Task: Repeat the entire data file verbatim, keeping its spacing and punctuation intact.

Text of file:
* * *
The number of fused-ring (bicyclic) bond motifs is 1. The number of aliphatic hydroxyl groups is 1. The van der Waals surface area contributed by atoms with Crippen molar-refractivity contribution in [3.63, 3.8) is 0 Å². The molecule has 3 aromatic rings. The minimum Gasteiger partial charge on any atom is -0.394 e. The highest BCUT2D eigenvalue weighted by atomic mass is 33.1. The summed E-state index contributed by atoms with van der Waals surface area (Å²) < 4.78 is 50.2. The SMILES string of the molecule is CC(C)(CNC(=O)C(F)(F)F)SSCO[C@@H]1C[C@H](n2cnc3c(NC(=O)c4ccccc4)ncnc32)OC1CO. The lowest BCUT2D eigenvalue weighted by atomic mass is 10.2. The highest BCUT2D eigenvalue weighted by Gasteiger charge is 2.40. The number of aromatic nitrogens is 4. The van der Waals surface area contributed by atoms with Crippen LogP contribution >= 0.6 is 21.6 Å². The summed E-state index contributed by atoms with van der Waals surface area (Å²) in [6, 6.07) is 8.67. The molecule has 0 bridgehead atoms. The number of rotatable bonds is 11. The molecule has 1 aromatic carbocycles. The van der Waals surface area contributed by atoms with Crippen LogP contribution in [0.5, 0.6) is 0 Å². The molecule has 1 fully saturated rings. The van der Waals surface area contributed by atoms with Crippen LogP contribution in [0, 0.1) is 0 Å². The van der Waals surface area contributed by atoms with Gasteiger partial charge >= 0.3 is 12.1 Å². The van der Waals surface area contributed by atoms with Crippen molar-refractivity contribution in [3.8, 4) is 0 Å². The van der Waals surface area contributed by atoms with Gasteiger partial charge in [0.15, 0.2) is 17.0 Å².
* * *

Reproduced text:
The number of fused-ring (bicyclic) bond motifs is 1. The number of aliphatic hydroxyl groups is 1. The van der Waals surface area contributed by atoms with Crippen molar-refractivity contribution in [3.63, 3.8) is 0 Å². The molecule has 3 aromatic rings. The minimum Gasteiger partial charge on any atom is -0.394 e. The highest BCUT2D eigenvalue weighted by atomic mass is 33.1. The summed E-state index contributed by atoms with van der Waals surface area (Å²) < 4.78 is 50.2. The SMILES string of the molecule is CC(C)(CNC(=O)C(F)(F)F)SSCO[C@@H]1C[C@H](n2cnc3c(NC(=O)c4ccccc4)ncnc32)OC1CO. The lowest BCUT2D eigenvalue weighted by atomic mass is 10.2. The highest BCUT2D eigenvalue weighted by Gasteiger charge is 2.40. The number of aromatic nitrogens is 4. The van der Waals surface area contributed by atoms with Crippen LogP contribution >= 0.6 is 21.6 Å². The summed E-state index contributed by atoms with van der Waals surface area (Å²) in [6, 6.07) is 8.67. The molecule has 0 bridgehead atoms. The number of rotatable bonds is 11. The molecule has 1 aromatic carbocycles. The van der Waals surface area contributed by atoms with Crippen LogP contribution in [0.5, 0.6) is 0 Å². The molecule has 1 fully saturated rings. The van der Waals surface area contributed by atoms with Crippen LogP contribution in [0, 0.1) is 0 Å². The van der Waals surface area contributed by atoms with Gasteiger partial charge >= 0.3 is 12.1 Å². The van der Waals surface area contributed by atoms with Crippen molar-refractivity contribution in [3.8, 4) is 0 Å². The van der Waals surface area contributed by atoms with Gasteiger partial charge in [0.15, 0.2) is 17.0 Å².